Estimated read time: 3 minutes
Publication date: 12th Jan 2022 10:24 GMT+1
The United States, under the Biden administration, announced plans to achieve carbon neutrality by 2050. In this regard, it plans to reduce its greenhouse emissions by 50-52% from its 2005 levels within the next eight years or by the end of the current decade.. Moreover, the government aims to reach net-zero carbon emissions in the power sector by 2035.
The Department of Energy (DOE) has been working toward reducing fossil fuel emissions and replacing them with wind and solar energy. Known as America’s solutions department, the DOE announced its plans to deploy 30 gigawatts of offshore energy generated by wind and cut the current cost of solar energy by 60% within 2030. This would reduce carbon emissions by 78 million metric tons.
President Biden, who has been a long-term advocate of climate change, rejoined the Paris Climate Agreement on his first day in the chair. Furthermore, the country reiterated its ambitious climate change goals at the COP 26 climate summit. The U.S. and China, the top two greenhouse gas emitting countries, partnered to cooperate on limiting emissions in light of the global climate crisis during the COP26 conference.
President Biden also backed the landmark methane emissions reduction deal at the summit, aiming to cut methane emissions globally by 30% by the end of the decade. This aligns with the United States' aim to reduce greenhouse gas emissions by at least 50% within 2030.
Landmark Infrastructure Bill
The $1.2 trillion infrastructure bill announced in 2021 aligns with the country’s carbon-neutral goals, with $555 billion earmarked for climate-related spending. The bill contains $65 billion for developing sustainable grid infrastructure and $50 billion for cyber and climate resilience.
Moreover, the bill includes a $550 billion provision for investment in clean energy initiatives. It plans to invest $8 billion in at least four clean hydrogen hubs, $3.5 billion in funding to establish hubs that remove CO2 and $6 billion in subsidies for uneconomic nuclear power plants.
This once-in-a-generation investment also contains provisions for a $7.5 billion investment to build the first-ever national network of electric vehicle (EV) chargers across the country. Also, the bill plans to invest $66 billion to develop a sustainable nationwide transportation network.
Solar and Wind Energy
According to an S&P Global Market Intelligence Report, the U.S. energy transition will surpass historical figures in 2022, with record solar and wind generation additions. The report states 44 gigawatts of solar power, 27 gigawatts of wind power, and 8 gigawatts of battery storage are expected to be installed this year. The government is expected to invest $63 billion in upgrading and modernizing the country’s water and energy infrastructure and $15 billion in utility renewables.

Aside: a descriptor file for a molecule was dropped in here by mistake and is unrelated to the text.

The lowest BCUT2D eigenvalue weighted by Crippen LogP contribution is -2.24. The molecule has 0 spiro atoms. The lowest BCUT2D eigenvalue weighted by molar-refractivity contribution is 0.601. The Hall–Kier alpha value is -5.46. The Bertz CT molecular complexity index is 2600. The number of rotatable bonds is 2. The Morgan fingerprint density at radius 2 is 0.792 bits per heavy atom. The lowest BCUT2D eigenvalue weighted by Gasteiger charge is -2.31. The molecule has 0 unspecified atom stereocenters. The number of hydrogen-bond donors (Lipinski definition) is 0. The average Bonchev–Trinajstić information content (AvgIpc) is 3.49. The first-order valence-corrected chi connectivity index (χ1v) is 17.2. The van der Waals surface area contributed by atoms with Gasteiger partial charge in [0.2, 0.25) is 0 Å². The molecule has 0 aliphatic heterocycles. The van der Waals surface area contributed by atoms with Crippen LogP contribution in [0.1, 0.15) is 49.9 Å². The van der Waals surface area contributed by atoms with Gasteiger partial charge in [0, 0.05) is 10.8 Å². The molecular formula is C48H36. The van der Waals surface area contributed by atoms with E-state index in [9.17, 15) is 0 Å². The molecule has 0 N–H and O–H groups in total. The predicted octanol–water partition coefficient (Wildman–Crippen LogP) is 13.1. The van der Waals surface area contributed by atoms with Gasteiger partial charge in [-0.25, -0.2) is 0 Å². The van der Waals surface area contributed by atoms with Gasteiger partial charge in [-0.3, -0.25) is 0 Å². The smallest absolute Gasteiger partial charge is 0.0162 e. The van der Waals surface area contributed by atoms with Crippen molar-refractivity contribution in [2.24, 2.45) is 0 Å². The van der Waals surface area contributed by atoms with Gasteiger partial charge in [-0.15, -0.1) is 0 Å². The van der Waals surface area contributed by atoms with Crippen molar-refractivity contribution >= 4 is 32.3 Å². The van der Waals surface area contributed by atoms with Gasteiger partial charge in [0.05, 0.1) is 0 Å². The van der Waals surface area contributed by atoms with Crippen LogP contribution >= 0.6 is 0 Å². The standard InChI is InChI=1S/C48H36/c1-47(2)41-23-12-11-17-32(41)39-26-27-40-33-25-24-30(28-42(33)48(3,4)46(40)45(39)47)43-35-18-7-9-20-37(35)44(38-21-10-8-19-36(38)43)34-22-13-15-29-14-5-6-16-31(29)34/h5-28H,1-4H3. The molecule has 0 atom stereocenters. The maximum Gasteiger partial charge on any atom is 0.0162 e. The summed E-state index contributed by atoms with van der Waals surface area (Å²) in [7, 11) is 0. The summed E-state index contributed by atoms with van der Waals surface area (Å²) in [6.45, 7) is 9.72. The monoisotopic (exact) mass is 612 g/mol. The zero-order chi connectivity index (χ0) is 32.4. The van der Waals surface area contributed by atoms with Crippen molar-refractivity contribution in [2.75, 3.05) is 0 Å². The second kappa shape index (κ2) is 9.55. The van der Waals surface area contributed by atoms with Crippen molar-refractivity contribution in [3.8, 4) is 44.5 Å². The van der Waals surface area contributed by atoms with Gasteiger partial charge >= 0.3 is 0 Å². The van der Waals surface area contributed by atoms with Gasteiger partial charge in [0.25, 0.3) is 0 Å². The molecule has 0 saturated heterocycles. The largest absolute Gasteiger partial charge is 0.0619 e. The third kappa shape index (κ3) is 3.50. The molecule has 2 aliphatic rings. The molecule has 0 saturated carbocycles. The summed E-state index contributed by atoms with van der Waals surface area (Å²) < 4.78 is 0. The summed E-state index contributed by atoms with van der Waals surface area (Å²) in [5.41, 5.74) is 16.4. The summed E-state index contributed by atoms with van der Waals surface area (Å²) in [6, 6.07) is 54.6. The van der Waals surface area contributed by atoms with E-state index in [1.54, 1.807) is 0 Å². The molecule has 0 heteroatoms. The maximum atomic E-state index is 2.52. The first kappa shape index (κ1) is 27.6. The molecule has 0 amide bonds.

The United States Energy Information Administration (EIA) estimates that 22% of electric generation will be powered by renewables and 20% by nuclear energy. Further, 35% of total electricity generation is expected to be produced by natural gas this year, down from 37% in 2021. In addition, electricity generation from coal is expected to fall 100 basis points year-over-year to 22%.
Clean energy ETFs have been slumping over the past year, as the country has remained focused on combating the coronavirus pandemic and other macroeconomic headwinds.
As climate change was not a top priority of the government over the past year, the majority of the clean energy ETFs delivered negative returns over the past year. The iShares S&P Global Clean Energy Index ETF (NASDAQ: ICLN) slumped 37.1% over the last 12-months, compared to the S&P 500 index's 23.46% gains over this period. However, given the promising growth outlook of this sector in 2022, clean energy stocks are poised to make a stellar rebound this year.
Disclaimer: The writer is an experienced financial consultant who writes for Finscreener.org. The observations he makes are his own and are not intended as investment or trading advice.
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